ripple_large.jpg

First-time Volunteers: Ripple App

Ripple a scheduling app for busy Canadians, or first-time volunteers, to sign up and help out for one-time, non-profit run events.

volunteering app

Ripple a scheduling app for busy Canadians (21-35 yrs) to sign up and volunteer for for one-time, non-profit run events. 


2019

Personal Project
Completed at Red Academy

Survey and Interviews
Personas and User Flow
Wireframes (Sketch)
User Testing (InVision)
High Fidelity Design (Sketch)
Branding and Illustration (Illustrator)


The Problem

The problem first appeared from my roommate told me she was having trouble recruiting volunteers for the Folk Festival. When we talked, this wasn’t news to me; there are never enough volunteers, regardless of the industry, but I started researching to see if this was a valid problem space.

What I found was that: Canadians, specifically 21-35 years old, lead busy lives. They have good intentions of helping their community, but already find it hard to make time for themselves, let alone making long-term volunteer commitments. The priority is having balanced schedule outside of work. A survey from Statistics Canada backed this statement, revealing that 67% of Canadians don’t volunteer because they don’t have enough time, and 62% can’t make a long-term commitment

Research

At the start of the project, I sent out a survey to gather insight around general perceptions on volunteering, how people currently find volunteer opportunities, and habits around making plans. Using the 28 survey responses, some of the biggest barriers became features in the app. These findings helped guided the process for a user persona and user flow for my wireframes. 

volunteer-app-features

Wireframes and User Testing

Developing a user flow and initial wireframes was the most challenging and rewarding part of the process. It’s easy to get lost in your own idea of the app. Questions and scenarios were constructed to give users a general goal, without giving away information that was biased. I learned to test often, and be specific about what you’re testing for.

Between the first and second round of wireframes, I found that context was crucial for user testing. I gave each participant three tasks to complete using a mid-fidelity design through InVision, which provided more accurate data that helped drive my design decisions. Key findings:

  • Planning happens week-to-week: 3 participants based their decision-making on the day of the week, rather than the actual date format (01/01). This was reflected in the second round of wireframes through prioritized search functions and inserting language such as “today”, “tomorrow” and “this week.”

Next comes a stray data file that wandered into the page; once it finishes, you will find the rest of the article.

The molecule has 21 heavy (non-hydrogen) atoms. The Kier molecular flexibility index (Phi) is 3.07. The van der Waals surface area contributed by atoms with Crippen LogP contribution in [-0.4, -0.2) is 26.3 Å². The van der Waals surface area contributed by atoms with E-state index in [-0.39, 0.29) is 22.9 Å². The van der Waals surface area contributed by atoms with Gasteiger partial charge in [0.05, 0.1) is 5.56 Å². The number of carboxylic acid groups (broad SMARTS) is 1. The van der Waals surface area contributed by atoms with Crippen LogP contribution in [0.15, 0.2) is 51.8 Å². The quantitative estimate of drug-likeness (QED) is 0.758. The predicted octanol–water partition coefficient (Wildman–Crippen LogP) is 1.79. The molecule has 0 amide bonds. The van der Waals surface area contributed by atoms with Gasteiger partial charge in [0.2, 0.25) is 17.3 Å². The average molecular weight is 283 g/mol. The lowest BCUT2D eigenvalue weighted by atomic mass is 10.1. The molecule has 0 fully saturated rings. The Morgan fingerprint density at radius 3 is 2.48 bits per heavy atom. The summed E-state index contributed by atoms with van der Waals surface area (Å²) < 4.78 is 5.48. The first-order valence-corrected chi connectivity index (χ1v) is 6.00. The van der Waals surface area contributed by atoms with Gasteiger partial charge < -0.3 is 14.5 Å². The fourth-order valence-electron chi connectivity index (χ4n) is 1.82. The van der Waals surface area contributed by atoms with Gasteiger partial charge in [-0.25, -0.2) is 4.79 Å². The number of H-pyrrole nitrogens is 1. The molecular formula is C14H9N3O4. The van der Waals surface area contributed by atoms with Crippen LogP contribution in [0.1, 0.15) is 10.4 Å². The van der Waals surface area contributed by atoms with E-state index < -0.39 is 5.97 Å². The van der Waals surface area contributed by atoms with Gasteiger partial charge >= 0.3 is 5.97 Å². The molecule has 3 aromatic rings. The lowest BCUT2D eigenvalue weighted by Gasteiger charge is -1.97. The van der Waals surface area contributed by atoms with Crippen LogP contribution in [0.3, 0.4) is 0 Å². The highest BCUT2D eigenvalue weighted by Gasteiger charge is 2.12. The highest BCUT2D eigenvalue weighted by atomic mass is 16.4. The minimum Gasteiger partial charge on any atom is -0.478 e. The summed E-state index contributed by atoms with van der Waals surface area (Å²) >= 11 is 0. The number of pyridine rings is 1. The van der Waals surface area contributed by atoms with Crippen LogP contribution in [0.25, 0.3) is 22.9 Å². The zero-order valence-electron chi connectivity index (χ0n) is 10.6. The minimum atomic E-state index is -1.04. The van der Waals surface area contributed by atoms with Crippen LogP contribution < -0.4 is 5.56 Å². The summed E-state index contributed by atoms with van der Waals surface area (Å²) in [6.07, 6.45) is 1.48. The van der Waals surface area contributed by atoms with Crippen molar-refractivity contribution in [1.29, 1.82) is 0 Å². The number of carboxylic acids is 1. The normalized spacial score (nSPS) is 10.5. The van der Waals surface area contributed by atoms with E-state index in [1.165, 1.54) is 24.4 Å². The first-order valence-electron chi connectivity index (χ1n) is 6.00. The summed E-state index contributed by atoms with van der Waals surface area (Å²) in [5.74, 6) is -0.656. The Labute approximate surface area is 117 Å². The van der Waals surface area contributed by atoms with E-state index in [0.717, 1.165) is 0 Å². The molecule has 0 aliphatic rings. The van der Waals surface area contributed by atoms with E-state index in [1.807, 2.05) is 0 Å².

• Get rid of the “fun” (aka confusing) language: The original wireframes included compelling language such as “Count me in!”. All participants found the language confusing when it came to making a decision to sign-up. The informal language was removed in the second round to increase confidence around navigation and decision-making.

  • Simpler navigation: A hamburger menu icon was placed in the top left of the screen, but 2 participants found it hard to reach. With only 4 main functions in the navigations, the icon was replaced with a visible menu at the bottom of the screen.

userTesting_walkthrough

brand concept

Every action counts, and these actions create a larger, deeper effect than any one person. Ripple’s design is playful at heart, and uses a limited colour palette with endless hues when multiplied on top of each other. 

Branding and UI Design

There was a lot of excitement for this app as I was testing the prototype with participants. It was amazing to see people genuinely excited about volunteering, at whatever capacity they could; this led to the concept behind the logo and visual identity of Ripple. The ripple effect influenced every aspect of the brand, including the logo, colour palette, and organic style of illustrations.

Final Thoughts

This project taught me so many fundamentals of design thinking and UX design. I found some aspects challenging (but rewarding): interviewing participants with empathy and a qualitative intent, collecting and distilling my own data, expanding my understanding of good UI practices, and branding the app with full creative control.

To take this project further, I would consider:

  • Implementing features to emphasize a buddy system

  • Add more flexible search flows and fine-tune the language around the app

  • Developing a post-sign up process after a volunteer experience (ratings, social media, etc).

You can read about the process in full detail, or try out the prototype I used for testing.